How PEP researchers are transforming local policymaking with evidence-based policy solutions

From local research to policy impact, discover four successful PEP-supported research projects that have contributed to positive policy outcomes and helped Southern researchers advance their careers.

By empowering Southern researchers to lead studies that respond to local challenges, we have seen firsthand the creation of effective, culturally relevant, and sustainable solutions. PEP has supported a wide range of groundbreaking research projects in countries around the world that have not only informed policies to improve the well-being of local communities but also shaped the careers of the Southern researchers who led them.

Check out four notable PEP-supported research projects, and learn how they have informed equitable policies and helped Southern researchers advance their careers:


1. Cameroon: Target women farmers’ structural disadvantages to improve rural productivity and food security

Local PEP researchers in Cameroon conducted a study on the productivity gap between male and female smallholder farmers in the region. The team's findings revealed the significant structural disadvantages faced by female farmers, underscoring the urgent need for policies that can effectively address these issues to enhance food security.

In 2021, the team was invited to share and discuss their findings with the Minister of Agriculture and Rural Development, the Minister of Livestock, Fisheries and Animal Industries and the relevant technical committees to incorporate their policy recommendations into the National Strategy for Rural Development for 2020-2030.

The research team's project didn't just provide valuable insights for creating equitable policies in the region, it also led to new opportunities for team members. Team leader Ousmanou Njikam joined a group of agricultural economists to provide technical advice to the Minister of Agricultural and Rural Development. His work on the project also led to his promotion from senior lecturer to associate professor of Economics.

Read more about the research project here.


2. Cote d'Ivoire: Promoting biomass energy, a solution to empower rural women

Life in rural areas can be challenging. Families living in rural communities across Cote d’Ivoire, some with fewer than 500 inhabitants, often struggle to access basic social and economic services—such as electricity. In 2013, the Ivorian government launched a rural electrification program, PRONER, which brought electricity to rural communities in order to improve living conditions. PEP researchers studied the impact of the National Rural Electrification Program on the lives of rural women, focusing especially on whether it empowered them.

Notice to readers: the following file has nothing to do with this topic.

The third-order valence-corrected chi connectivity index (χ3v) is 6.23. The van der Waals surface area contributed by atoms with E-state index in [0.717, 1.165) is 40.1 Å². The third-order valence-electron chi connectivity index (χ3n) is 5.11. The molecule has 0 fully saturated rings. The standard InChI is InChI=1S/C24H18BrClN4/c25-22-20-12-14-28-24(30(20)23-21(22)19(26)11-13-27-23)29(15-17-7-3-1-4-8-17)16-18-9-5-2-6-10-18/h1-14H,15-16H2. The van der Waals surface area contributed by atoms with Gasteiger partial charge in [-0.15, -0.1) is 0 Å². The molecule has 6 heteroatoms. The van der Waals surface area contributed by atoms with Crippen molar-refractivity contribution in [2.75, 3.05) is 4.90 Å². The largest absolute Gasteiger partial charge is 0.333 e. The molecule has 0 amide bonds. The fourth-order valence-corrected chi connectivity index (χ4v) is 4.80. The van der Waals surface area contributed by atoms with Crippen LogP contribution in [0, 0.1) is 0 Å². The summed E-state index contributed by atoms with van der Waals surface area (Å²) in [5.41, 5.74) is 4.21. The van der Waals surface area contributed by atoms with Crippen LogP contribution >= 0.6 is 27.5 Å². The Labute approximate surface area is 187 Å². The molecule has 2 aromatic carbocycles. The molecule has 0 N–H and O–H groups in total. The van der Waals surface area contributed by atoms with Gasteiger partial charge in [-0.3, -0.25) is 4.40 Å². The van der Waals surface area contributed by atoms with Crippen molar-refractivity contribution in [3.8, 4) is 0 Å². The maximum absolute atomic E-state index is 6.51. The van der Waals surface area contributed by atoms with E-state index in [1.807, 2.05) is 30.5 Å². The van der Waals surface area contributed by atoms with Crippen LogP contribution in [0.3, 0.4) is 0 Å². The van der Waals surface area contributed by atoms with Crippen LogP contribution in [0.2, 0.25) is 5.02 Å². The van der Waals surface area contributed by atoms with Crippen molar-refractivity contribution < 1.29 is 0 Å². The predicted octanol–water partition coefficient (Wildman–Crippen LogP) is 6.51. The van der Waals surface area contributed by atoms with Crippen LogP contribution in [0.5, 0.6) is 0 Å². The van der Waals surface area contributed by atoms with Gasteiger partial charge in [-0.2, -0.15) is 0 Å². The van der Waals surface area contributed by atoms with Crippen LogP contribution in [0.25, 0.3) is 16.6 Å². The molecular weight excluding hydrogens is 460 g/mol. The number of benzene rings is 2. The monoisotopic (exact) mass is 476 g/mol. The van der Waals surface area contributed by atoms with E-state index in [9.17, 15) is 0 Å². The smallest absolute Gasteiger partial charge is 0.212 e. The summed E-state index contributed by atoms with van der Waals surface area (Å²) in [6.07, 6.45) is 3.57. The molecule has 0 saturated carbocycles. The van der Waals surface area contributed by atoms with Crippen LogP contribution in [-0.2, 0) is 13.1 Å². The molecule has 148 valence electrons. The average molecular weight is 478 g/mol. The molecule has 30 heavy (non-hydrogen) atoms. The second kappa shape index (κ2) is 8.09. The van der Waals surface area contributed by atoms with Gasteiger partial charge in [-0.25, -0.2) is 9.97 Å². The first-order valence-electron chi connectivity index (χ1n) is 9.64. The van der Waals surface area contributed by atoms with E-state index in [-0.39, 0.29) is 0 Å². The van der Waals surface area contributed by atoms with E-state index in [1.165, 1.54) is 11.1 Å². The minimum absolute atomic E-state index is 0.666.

Through scientific and policy analyses conducted as part of this PEP-supported project, the researchers found that providing electricity to rural areas through PRONER improved the community's well-being and significantly empowered women. The study also found decentralized electrification through biomass power plants to be a more effective solution to providing access to electricity than alternatives, these include extending the national grid, mini-hydropower, and solar plants.

Thanks to his involvement in the PEP research project, Amessan Benoit Ledjou would go on to help shape national policy on renewable energies and energy efficiency. He was nominated to join a team of experts to develop Sector Policy for Renewable Energies and Energy Efficiency (2020-2030) and the Off-Grid Electrification Action Plan for 2020-2025, while Dr. Binate Fofana Namizata applied her expertise in evidence-based policymaking to advise the Minister of Women, Family, and Children. Their work, informed by the PEP program's best practices, influenced policy decisions and improved the lives of many.

Read more about the research project here.


Man wearing protective mask in crowded area

3. Pakistan: Tax relief for manufacturing and services sectors aid economic recovery from Covid-19

With support from the International Development Research Centre (IDRC), a team of PEP researchers in Pakistan conducted a series of simulations to analyze the effects of the government's Covid-19 policy responses, looking particularly at the impact of tax relief programs and production subsidies on public welfare and businesses.

The research team has not only successfully engaged with policymakers but also collaborated closely with the Pakistan Bureau of Statistics to advocate for gender-aware data on national income accounts. Thanks to their efforts, the Pakistan Bureau of Statistics has publicly recognized the need for such data and committed to producing gender-disaggregated data for relevant indicators. This development will enable the use of a gendered CGE (Computable General Equilibrium) model, enabling a more comprehensive analysis of inequalities.

Read more about the research project here.


4. Burkina Faso: Gender perspective of the economic impact of climate change

PEP researchers investigated how policies to combat climate change impact the earnings gap between men and women and poverty rates in Burkina Faso.

As a testament to the impact of their research, the PEP team presented their findings at a national policy conference before catching the attention of the Regional Coordinator of the Permanent Interstate Committee for Drought Control in the Sahel (CILSS). The team was invited to participate in a working session with the National Assembly's Commission for Environment and Sustainable Development, where they introduced a new training module on computable general equilibrium (CGE) modeling—the methodology used by the team to evaluate their findings.

Read more about their research and findings in the team's research paper here in French.


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